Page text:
Questions, answers, and ideas on the botanical frontier...

Every once in a while, we'll receive questions from our community, or from aquarists interested in the blackwater, botanical-style aquarium arena, about a variety of topics which we think would be of interest to a lot of people. 

Today, we're answering a couple of good ones, which are sort of "big picture", and might offer some good basis for future research and conversation. They're certainly not the last word on these topics, but I think they might sort of function as "position statements" we can build upon.

Q- You place a lot of emphasis on the stuff on the bottom of the aquarium. How does this differ from "active susbstrates" for planted tanks, and are there other benefits for aquariums that you can gain by using botanicals as the substrate?

A- I think one of the most "liberating" things we've seen in the blackwater, botanical-style aquarium "sector" is our "style" of utilizing the bottom itself  to become a feature aesthetic point in our aquariums.

In other words, the bottom itself becomes a big part of the aesthetic focus of the aquarium, with the botanicals placed upon the substrate- or, in some cases, becoming the substrate! Much like in nature, the materials that we place on the bottom of the aquarium will become an active, integral part of the ecosystem.

This is a big aesthetic shift in the hobby, but it goes beyond that. I mean, sure, we've done hardscapes before, with wood and stones dominating the 'scape. However, our tanks have placed far more emphasis on the "functional" aspects of the botanical materials we use. They've become not only physical places for fishes to hide and forage among- they've become an integral part of the entire closed aquarium ecosystem itself, helping influence water parameters, foster growth of fungi and microorganisms, and just maybe- some form of nutrient export/denitrification (although that last part is still a bit speculative).

It's certainly no stretch to call our use of botanicals as a form of "active substrate", much like the use of clays, mineral additives, soils, etc. in planted aquariums. Although our emphasis is on creating specific water conditions, fostering the growth of microorganisms and fungi, as well as creating unique aesthetics, versus the "more traditional" substrate materials fostering conditions specifically for plant growth. We've talked about "functional aesthetics" created by botanicals in the aquarium, the potential for additional biological support/filtration (and potentially even denitrification), and it's a big, BIG topic, with lots more to be explored,  discovered and deployed in our aquarium.


QCan you have "too much" tannins in your aquarium?

A- That's a tough question to answer. I mean, you can always have "too much" of anything, especially in the confines of a closed-system aquarium. Now, botanicals (leaves, seed pods, etc.) can release significant amounts of tannins and humic substances into the water (as they do in nature). Humic substances are documented by science to positively influence the health of fishes. Tannins will influence the the visual tint of the water, as well as the pH to some extent.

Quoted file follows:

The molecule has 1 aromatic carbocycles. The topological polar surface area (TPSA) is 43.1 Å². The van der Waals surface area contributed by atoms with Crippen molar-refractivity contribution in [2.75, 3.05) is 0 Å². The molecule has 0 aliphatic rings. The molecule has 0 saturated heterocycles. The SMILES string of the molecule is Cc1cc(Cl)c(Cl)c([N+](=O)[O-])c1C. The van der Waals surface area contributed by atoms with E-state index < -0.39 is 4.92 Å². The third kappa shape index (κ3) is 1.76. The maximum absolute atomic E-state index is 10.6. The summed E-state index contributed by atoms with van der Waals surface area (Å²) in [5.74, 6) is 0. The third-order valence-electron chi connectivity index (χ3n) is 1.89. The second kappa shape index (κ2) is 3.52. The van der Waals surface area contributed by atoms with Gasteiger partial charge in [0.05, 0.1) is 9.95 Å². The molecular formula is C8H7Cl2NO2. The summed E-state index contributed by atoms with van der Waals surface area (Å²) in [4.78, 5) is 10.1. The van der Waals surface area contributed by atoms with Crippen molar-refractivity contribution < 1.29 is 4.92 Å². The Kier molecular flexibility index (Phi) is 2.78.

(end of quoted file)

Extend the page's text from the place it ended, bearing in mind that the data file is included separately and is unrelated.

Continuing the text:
Obviously, having a lot of decomposing botanical material in a closed system impacts the nutrient load, can influence the pH (in a soft-water environment), and overall nutrient load. That being said, if you're on top of your water parameters (via regular testing and observation), managing a blackwater, botanical-style aquarium, even with a lower pH, is not that difficult.

You need to understand the relationship between the materials present in the system and the closed environment. I believe that there is a lot to learn about the microorganisms and other fauna (like fungi) which are present in botanical-influenced systems, as we've discussed many time here.

So, yeah, I suppose "too much" tannins could drive down the pH to rather low levels, creating a dynamic that requires more "situational awareness" of what's going on in your tank. You'll need to observe and test more often- no different than any other type of system.

In the end, we have accomplished quite a bit in the years in which the "New Botanical" movement has taken off- building upon decades of previous experience and experimentation in this arena. And the future...although somewhat tinted- is really bright!

Thanks for making the future happen!

Stay experimental. Stay excited. Stay creative. Stay diligent. Stay objective. 

And Stay Wet.


Scott Fellman

Tannin Aquatics 

Scott Fellman
Scott Fellman


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